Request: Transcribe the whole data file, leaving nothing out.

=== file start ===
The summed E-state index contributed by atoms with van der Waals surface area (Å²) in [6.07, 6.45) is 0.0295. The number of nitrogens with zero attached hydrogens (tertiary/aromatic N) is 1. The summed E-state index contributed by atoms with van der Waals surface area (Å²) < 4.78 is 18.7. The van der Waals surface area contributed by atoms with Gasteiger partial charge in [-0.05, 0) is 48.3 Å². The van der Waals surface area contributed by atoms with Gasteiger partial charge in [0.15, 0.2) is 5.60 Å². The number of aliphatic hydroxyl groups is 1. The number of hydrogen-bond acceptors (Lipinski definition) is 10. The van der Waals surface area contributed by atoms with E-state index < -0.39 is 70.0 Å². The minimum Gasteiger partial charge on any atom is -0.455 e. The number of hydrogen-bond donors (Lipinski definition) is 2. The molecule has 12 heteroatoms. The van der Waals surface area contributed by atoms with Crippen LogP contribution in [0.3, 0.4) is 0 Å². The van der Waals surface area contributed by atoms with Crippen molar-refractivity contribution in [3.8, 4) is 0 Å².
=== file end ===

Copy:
The summed E-state index contributed by atoms with van der Waals surface area (Å²) in [6.07, 6.45) is 0.0295. The number of nitrogens with zero attached hydrogens (tertiary/aromatic N) is 1. The summed E-state index contributed by atoms with van der Waals surface area (Å²) < 4.78 is 18.7. The van der Waals surface area contributed by atoms with Gasteiger partial charge in [-0.05, 0) is 48.3 Å². The van der Waals surface area contributed by atoms with Gasteiger partial charge in [0.15, 0.2) is 5.60 Å². The number of aliphatic hydroxyl groups is 1. The number of hydrogen-bond acceptors (Lipinski definition) is 10. The van der Waals surface area contributed by atoms with E-state index < -0.39 is 70.0 Å². The minimum Gasteiger partial charge on any atom is -0.455 e. The number of hydrogen-bond donors (Lipinski definition) is 2. The molecule has 12 heteroatoms. The van der Waals surface area contributed by atoms with Crippen LogP contribution in [0.3, 0.4) is 0 Å². The van der Waals surface area contributed by atoms with Crippen molar-refractivity contribution in [3.8, 4) is 0 Å².